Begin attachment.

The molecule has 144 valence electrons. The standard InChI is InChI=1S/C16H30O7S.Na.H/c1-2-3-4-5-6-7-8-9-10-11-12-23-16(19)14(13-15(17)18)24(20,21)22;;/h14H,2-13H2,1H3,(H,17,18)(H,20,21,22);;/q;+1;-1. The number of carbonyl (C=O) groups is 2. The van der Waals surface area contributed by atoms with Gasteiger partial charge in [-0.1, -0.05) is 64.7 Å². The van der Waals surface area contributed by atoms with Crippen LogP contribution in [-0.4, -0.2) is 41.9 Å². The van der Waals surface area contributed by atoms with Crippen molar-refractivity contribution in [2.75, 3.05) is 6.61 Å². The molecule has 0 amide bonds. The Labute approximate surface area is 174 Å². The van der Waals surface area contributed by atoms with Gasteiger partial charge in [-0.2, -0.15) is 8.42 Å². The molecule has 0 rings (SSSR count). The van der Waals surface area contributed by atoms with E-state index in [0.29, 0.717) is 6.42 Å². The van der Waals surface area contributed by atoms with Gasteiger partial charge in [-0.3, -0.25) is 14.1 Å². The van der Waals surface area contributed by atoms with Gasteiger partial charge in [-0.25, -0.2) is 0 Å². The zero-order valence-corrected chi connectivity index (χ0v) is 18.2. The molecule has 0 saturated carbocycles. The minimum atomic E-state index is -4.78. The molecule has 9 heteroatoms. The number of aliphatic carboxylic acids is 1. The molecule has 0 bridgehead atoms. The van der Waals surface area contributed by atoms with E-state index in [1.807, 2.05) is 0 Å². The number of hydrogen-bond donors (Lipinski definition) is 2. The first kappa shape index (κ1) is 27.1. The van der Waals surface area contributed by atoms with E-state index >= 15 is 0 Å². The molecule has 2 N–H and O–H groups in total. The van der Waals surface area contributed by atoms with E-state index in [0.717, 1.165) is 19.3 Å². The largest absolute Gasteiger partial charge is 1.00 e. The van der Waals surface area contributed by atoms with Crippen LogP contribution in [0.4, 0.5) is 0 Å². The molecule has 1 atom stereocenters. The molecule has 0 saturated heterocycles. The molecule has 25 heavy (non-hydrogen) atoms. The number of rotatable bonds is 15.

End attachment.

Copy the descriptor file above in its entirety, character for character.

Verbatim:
The molecule has 144 valence electrons. The standard InChI is InChI=1S/C16H30O7S.Na.H/c1-2-3-4-5-6-7-8-9-10-11-12-23-16(19)14(13-15(17)18)24(20,21)22;;/h14H,2-13H2,1H3,(H,17,18)(H,20,21,22);;/q;+1;-1. The number of carbonyl (C=O) groups is 2. The van der Waals surface area contributed by atoms with Gasteiger partial charge in [-0.1, -0.05) is 64.7 Å². The van der Waals surface area contributed by atoms with Crippen LogP contribution in [-0.4, -0.2) is 41.9 Å². The van der Waals surface area contributed by atoms with Crippen molar-refractivity contribution in [2.75, 3.05) is 6.61 Å². The molecule has 0 amide bonds. The Labute approximate surface area is 174 Å². The van der Waals surface area contributed by atoms with Gasteiger partial charge in [-0.2, -0.15) is 8.42 Å². The molecule has 0 rings (SSSR count). The van der Waals surface area contributed by atoms with E-state index in [0.29, 0.717) is 6.42 Å². The van der Waals surface area contributed by atoms with Gasteiger partial charge in [-0.3, -0.25) is 14.1 Å². The van der Waals surface area contributed by atoms with Gasteiger partial charge in [-0.25, -0.2) is 0 Å². The zero-order valence-corrected chi connectivity index (χ0v) is 18.2. The molecule has 0 saturated carbocycles. The minimum atomic E-state index is -4.78. The molecule has 9 heteroatoms. The number of aliphatic carboxylic acids is 1. The molecule has 0 bridgehead atoms. The van der Waals surface area contributed by atoms with E-state index in [1.807, 2.05) is 0 Å². The number of hydrogen-bond donors (Lipinski definition) is 2. The first kappa shape index (κ1) is 27.1. The van der Waals surface area contributed by atoms with E-state index >= 15 is 0 Å². The molecule has 2 N–H and O–H groups in total. The van der Waals surface area contributed by atoms with E-state index in [0.717, 1.165) is 19.3 Å². The largest absolute Gasteiger partial charge is 1.00 e. The van der Waals surface area contributed by atoms with Crippen LogP contribution in [0.4, 0.5) is 0 Å². The molecule has 1 atom stereocenters. The molecule has 0 saturated heterocycles. The molecule has 25 heavy (non-hydrogen) atoms. The number of rotatable bonds is 15.